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To the Lord General FAIRFAX.

Fairfax, whofe name in arms through Europe rings,
Filling each mouth with envy or with praise,
And all her jealous monarchs with amaze
And rumors loud, that daunt remotest kings,

Thy firm unfhaken virtue ever brings
Victory home, though new rebellions raise

Their Hydra heads, and the false North displays
Her broken league to imp their ferpent wings.

O yet a nobler task awaits thy hand,


(For what can war, but endless war still breed?) 10 Till truth and right from violence be freed,

And public faith clear'd from the shameful brand
Of public fraud. In vain doth valor bleed,
While avarice and rapin fhare the land.


To the Lord General CROMWELL.

Cromwell, our chief of men, who through a cloud
Not of war only, but detractions rude,

Guided by faith and matchlefs fortitude,

To peace and truth thy glorious way haft plough'd,

And on the neck of crowned fortune proud

Haft rear'd God's trophies, and his work pursued, While Darwen stream with blood of Scots imbrued, And Dunbar field resounds thy praises loud,



And Worcester's laureat wreath.

Yet much remains

To conquer ftill; peace hath her victories
No lefs renown'd than war: new foes arise
Threatning to bind our fouls with fecular chains :
Help us to fave free conscience from the paw
Of hireling wolves, whofe gospel is their maw,




Vane, young in years, but in fage counsel old,

Than whom a better fenator ne'er held


The helm of Rome, when gowns not arms repell'd' The fierce Epirot and the African bold,

Whether to fettle peace, or to unfold

The drift of hollow ftates hard to be spell'd

Then to advise how war may best upheld
Move by her two main nerves, iron and gold,

In all her equipage: befides to know


Both fpiritual pow'r and civil, what each means, 10 What fevers each, thou haft learn'd, which few

have done :

The bounds of either fword to thee we owe :
Therefore on thy firm hand religion leans
In peace, and reckons thee her eldest fon.

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On the late maffacre in Piemont.

of old,

Avenge, O Lord, thy flaughter'd faints, whofe bones
Lie fcatter'd on the Alpine mountains cold;
Ev'n them who kept thy truth fo pure
When all our fathers worshipt stocks and ftones,
Forget not in thy book record their groans
Who were thy fheep, and in their ancient fold
Slain by the bloody Piemontefe, that roll'd
Mother with infant down the rocks.

Their moans

The vales redoubled to the hills, and they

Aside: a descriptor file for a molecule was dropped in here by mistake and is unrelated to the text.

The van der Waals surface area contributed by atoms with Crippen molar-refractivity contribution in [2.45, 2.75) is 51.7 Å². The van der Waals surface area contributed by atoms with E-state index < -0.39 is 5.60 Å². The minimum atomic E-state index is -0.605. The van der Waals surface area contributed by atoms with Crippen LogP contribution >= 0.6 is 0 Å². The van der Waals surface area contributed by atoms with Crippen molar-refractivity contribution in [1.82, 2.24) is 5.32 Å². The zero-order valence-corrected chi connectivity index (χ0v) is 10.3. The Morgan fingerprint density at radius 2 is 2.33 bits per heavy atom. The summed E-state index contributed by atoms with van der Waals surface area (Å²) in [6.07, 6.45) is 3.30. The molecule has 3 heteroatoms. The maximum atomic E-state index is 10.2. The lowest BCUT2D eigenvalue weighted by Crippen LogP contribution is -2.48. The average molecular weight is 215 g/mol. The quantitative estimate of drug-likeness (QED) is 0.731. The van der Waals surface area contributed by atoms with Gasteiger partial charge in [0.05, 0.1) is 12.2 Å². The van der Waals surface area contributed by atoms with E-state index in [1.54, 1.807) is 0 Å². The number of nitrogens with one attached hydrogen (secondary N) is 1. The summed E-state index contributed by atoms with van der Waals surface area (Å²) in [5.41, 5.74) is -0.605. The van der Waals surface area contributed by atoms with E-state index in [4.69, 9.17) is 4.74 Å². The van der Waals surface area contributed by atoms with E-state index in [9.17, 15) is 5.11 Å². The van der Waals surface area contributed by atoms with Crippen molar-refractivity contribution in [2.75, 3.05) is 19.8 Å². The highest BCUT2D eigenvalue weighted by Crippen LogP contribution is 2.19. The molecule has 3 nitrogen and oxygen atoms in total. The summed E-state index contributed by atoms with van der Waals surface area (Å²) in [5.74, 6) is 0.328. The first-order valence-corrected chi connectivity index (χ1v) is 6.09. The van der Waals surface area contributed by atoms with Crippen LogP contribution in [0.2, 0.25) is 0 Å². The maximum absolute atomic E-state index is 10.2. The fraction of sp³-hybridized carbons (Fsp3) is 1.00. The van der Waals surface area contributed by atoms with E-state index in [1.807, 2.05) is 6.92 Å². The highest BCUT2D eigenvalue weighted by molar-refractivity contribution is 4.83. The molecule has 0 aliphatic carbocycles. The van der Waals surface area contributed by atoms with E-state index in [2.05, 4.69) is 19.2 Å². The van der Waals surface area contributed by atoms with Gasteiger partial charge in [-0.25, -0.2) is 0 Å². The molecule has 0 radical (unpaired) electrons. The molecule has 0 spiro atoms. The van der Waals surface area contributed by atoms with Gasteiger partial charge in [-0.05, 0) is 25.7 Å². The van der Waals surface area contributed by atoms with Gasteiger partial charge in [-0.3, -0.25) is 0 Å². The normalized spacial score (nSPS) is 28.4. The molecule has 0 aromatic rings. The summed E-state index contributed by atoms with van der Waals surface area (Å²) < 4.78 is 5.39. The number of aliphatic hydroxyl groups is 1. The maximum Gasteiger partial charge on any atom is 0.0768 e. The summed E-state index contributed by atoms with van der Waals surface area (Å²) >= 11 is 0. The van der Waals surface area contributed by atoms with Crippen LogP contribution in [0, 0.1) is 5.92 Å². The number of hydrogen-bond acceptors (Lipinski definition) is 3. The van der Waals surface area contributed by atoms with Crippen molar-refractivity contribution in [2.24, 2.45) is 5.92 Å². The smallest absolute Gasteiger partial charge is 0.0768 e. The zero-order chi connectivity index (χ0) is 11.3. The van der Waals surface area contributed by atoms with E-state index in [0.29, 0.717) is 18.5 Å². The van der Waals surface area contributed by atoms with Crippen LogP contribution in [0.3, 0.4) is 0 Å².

To Heav'n. Their martyr'd blood and ashes sow 10 O'er all th' Italian fields, where still doth sway The triple Tyrant; that from these may grow A hundred fold, who having learn'd thy way Early may fly the Babylonian woe.


On his blindness.

When I confider how my light is spent

Ere half my days, in this dark world and wide,
And that one talent which is death to hide,
Lodg'd with me useless, though my foul more bent

To ferve therewith my Maker, and prefent
My true account, left he returning chide;
Doth God exact day-labor, light deny'd?
I fondly ask: But patience to prevent

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That murmur, foon replies, God doth not need
Either man's work or his own gifts; who best
Bear his mild yoke, they serve him beft: his state
Is kingly; thousands at his bidding speed,

And poft o'er land and ocean without reft;
They also serve who only stand and wait.



Lawrence, of virtuous father virtuous fon,
Now that the fields are dank, and ways are mire,
Where fhall we fometimes meet, and by the fire
Help waste a fullen day, what may be won
From the hard feafon gaining? time will run

On smoother, till Favonius re-inspire
The frozen earth, and clothe in fresh attire
The lily' and rofe, that neither fow'd nor fpun.
What neat repast shall feast us, light and choice,
Of Attic taste, with wine, whence we may rise
To hear the lute well touch'd, or artful voice
Warble immortal notes and Tufcan air?
He who of those delights can judge, and spare
To interpofe them oft, is not unwife.




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Cyriac, whofe grandfire on the royal bench
Of British Themis, with no mean applause
Pronounc'd and in his volumes taught our laws,
Which others at their bar fo often wrench;
To-day deep thoughts resolve with me to drench
In mirth, that after no repenting draws;
Let Euclid rest and Archimedes pause,

And what the Swede intends, and what the French. To measure life learn thou betimes, and know


Toward folid good what leads the nearest way; 10 For other things mild Heav'n a time ordains, And difapproves that care, though wife in show: That with fuperfluous burden loads the day, And, when God fends a chearful hour, refrains.


To the fame.

Cyriac, this three years day these eyes, though clear,
To outward view, of blemish or of spot,
Bereft of light, their feeing have forgot,
Nor to their idle orbs doth fight appear

* Son of William Skinner, Efq; and grandson of Sir Vincent Skinner; and his mother was Bridget, one of the daughters of the famous Sir Edward Coke Lord Chief Juftice of the King's Bench.


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